by Jeff Hagan
(Tacoma, WA, USA)

Storms sixth “bad” reason for holding to cessationism is actually the one I hear most often. I don't consider it “bad” at all, I consider it being appropriately cautious. The reason he gives here is “the fear that to acknowledge the validity today of revelatory gifts such as prophecy and word of knowledge would necessarily undermine the finality and sufficiency of Holy Scripture.”

RESPONSE: I completely understand the cessationists point here. When dealing with God's Word we must recognize it is the final authority of faith. Scripture has the last word and is infallible and God-breathed, so we should be cautious.

However, this point automatically assumes that all those who hold to continuationism believe the product, outcome, or manifestation of a gift is equal to the authority of Scripture. This cessationist position assumes continuationists don't see Scripture as “enough.” It assumes the gifts result in extra-biblical revelation to all those who practice them. This is a wrong assumption. Many who hold to continuationism do not believe a prophecy, or some other miracle gift, holds authority over a person, let alone authority over Scripture. Many continuationists will not accept anything outside of the realm of Scripture, they test all things (utterances and the like) with Scripture.

While it is good and righteous to hold Scripture in the highest esteem, it is simply unfair to state that all continuationists do not do the same.

Seventh on our list, eighth on Storms “bad reasons” list, is that because we “typically don't see miracles or gifts today equal in quality or intensity to those in the ministries of Jesus and the apostles, God doesn't intend for any miraculous gifts of a lesser quality or intensity to operate in the church among ordinary Christians. (Although many texts would refute this. See 1 Corinthians 12-14; Romans 12; 1 Thessalonians 5:19-22; James 5:13-18).”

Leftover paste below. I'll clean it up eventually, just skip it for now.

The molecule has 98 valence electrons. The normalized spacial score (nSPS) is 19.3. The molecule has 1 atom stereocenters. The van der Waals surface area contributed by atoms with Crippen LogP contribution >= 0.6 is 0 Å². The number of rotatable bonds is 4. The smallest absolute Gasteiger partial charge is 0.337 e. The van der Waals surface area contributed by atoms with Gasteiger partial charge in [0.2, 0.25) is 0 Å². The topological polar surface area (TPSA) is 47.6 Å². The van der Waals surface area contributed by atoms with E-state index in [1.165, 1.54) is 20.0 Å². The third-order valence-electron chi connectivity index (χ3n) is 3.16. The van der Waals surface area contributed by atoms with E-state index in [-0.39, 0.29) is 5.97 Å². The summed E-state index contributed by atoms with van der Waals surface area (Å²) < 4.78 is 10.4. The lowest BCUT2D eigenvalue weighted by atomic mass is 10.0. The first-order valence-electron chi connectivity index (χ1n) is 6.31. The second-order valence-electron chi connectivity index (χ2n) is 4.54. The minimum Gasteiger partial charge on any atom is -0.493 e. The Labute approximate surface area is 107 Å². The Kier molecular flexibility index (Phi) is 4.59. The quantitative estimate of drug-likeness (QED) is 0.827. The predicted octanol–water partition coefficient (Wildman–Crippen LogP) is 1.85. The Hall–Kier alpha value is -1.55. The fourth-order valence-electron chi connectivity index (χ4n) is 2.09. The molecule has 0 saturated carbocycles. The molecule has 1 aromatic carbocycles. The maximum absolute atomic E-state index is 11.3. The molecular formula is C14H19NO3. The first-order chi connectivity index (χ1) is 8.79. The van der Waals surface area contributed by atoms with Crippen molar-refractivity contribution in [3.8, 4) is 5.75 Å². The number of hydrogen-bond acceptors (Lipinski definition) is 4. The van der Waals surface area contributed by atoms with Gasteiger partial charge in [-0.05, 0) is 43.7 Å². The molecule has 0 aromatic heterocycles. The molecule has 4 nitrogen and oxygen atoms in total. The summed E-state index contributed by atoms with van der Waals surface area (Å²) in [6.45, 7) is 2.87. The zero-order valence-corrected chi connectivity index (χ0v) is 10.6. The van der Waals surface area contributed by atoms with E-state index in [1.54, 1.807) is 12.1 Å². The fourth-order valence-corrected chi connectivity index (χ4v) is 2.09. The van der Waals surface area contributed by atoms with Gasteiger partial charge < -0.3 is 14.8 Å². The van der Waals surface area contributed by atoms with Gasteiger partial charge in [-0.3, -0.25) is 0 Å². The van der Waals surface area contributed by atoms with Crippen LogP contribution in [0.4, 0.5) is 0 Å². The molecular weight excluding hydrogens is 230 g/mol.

RESPONSE: It seems to me miraculous, or sign, gifts if operative today, would function in the same capacity that we see in Scripture. I mean to me that just seems reasonable. But to be completely fair and honest, not seeing healing and miracles being exercised at the same level or as often as they took place during the apostolic ministry, does not automatically equate to God having completely removed the miracle gifts from the body of Christ at large. Is this something to be looked at, considered, and examined? Absolutely. But jumping to unreasonable conclusions serves no purpose for either side of this coin.

An eighth reason offered up as “bad” for being a cessationist (tenth on Storm's list) is directing attention to church history alleging the absence of miraculous gifts beyond the first century.

RESPONSE: This is another of the more frequent arguments I have observed cessationists offer up. However, I think that they use this one out of ignorance of what is available to us from church history attesting to the miracle gifts being operative throughout. Either that or they somehow find a way to rationalize or explain away the evidence they have read, seen or heard. I will cover this much more extensively later in this paper.

Ninth on our list and eleventh on Storms is a “bad” reason for holding to cessationism due to the “absence of good experiences with spiritual gifts and the often fanatical excess of certain TV evangelists and some of those involved in the Word of Faith or Prosperity Gospel movements (as well as the anti-intellectualism often found in those movements).”

RESPONSE: I agree that one cannot let a few bad apples spoil the bunch, or throw out the baby with the bath water, or lump all continuationists into one category. However, I need to expand a little more on this as I believe the WOF and Prosperity movements are the biggest cancer plaguing the body of Christ today.

When one sees, reads, or hears the things that take place under the guise of “gifts of the Spirit” from these charlatans it is extremely difficult to talk your mind into the possibility these gifts are operative today. It's hard, at least for me, to separate their ridiculous, unbiblical, moronic, eccentric, animal-like behavior from the Charismata. This is a bias on my part and is unfair.